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Dynamic Load Testing DLT

PDR-system used for special bridge project in Cartagena, Colombia

 

For the highway from Cartagena to Barranquila, Colombia, the approx. 6 km long bridge “Viaducto Gran Manglar” is built just north of Cartagena through a shallow lagoon with mangroves.

 

Mangroves are protected vegetation and therefore a construction method with minimal environmental impact was required. The contract was awarded to the Italian contractor Rizzani de Eccher who proposed to build the bridge from a launching gantry, using precast concrete elements.

 

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This very special construction method – developed by Canadian piling & equipment company Berminghammer - has a minimal impact on the surroundings, because the footprint of the construction work is the same as for the bridge itself: the gantry rests on the front end of the already completed part of the bridge and cantilevers to the location of the next pier. At the front of the gantry the piles for the next pier are installed, while at the back the main girders of the bridge deck are installed. These girders (just as all other construction materials) are transported over the already completed part of the bridge instead of through the lagoon, further reducing the environmental impact.

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Essential for this construction method is the verification of the foundation piles’ bearing capacity for each of the 129 piers within hours after installation, because the piles will have to bear their maximum design load 72 hours after driving. For this reason Rizaani chose to purchase Allnamics PDR-systems and AllWave software, and have their staff trained on site by Allnamics. This enabled Rizzani to perform PDA and subsequent signal matching themselves, with Allnamcis support (both on site & remote). Rizzani also contracted Allnamics to perform the dynamic monitoring of the test piles and the development and implementation of the pile driving and acceptance criteria.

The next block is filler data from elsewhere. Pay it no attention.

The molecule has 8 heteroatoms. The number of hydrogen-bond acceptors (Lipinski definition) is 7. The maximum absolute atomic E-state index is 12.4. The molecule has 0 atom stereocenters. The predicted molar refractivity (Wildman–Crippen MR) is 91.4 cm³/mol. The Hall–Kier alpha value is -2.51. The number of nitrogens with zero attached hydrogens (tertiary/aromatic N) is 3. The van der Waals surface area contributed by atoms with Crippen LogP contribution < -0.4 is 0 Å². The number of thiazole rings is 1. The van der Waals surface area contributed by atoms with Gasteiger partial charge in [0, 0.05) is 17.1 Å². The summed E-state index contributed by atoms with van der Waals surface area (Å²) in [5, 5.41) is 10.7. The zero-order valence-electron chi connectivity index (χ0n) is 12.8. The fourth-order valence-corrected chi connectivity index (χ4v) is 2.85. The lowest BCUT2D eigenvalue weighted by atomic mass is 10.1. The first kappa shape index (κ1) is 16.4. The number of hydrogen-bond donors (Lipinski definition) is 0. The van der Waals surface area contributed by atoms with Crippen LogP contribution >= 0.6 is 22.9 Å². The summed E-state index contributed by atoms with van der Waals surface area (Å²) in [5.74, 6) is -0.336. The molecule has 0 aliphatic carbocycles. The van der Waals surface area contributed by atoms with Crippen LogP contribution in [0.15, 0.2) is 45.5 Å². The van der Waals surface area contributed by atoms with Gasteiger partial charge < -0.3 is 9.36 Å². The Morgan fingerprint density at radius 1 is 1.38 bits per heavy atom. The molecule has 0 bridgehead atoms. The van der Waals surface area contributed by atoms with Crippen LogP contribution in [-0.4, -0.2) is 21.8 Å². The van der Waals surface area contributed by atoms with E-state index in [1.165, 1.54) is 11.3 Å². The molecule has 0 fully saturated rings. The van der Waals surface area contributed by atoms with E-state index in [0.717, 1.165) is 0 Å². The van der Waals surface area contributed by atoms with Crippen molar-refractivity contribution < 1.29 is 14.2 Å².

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The construction method with the launching gantry allows the entire bridge to be built with precast pre-stressed concrete elements. For production of these elements – piles, pier caps and bridge girders – a complete precast yard has been built next to the northern abutment of the bridge. All elements are then transported to the rear of the gantry, using the already constructed part of the bridge.

 

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The launching gantry consists of 2 parallel truss bridges, and  rests on 2 main support beams that are placed on already installed piers.  From there the gantry cantilevers approx. 50 m, just past the loacation of the next pier.  Running over the top of the gantry are 2 cranes and at the front there is a leader system, equipped with a Berminghammer B6505-HD diesel hammer.

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The hollow concrete piles with a diameter of 1,0 m and a length of up to 55 m are driven in 2 sections that are jointed together with a custom designed mechanical splice . The cranes move the pile sections from the rear to the front of the gantry where it is placed into the leader. Next the leader  is erected vertically, after which the pile section is driven. Once the pile section is installed the leader is lowered back to the horizontal position sothe next pile section can be accepted.

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After all 6 piles for the pier have been installed, they are cut off and a precast concrete cap is mounted over the pile heads. Once a temporary support is placed between this pile cap and the gantry, the front main support can be moved to this new pile cap and the rear main support is also moved up one pier. Then when both main supports are in their new position, the whole gantry is moved one span forward (approx. 37 m), with the leader ending up just past the location of the next pier to be constructed. But before the piles for that pier are driven , the girders for the bridge deck are mounted up to the just finished pier.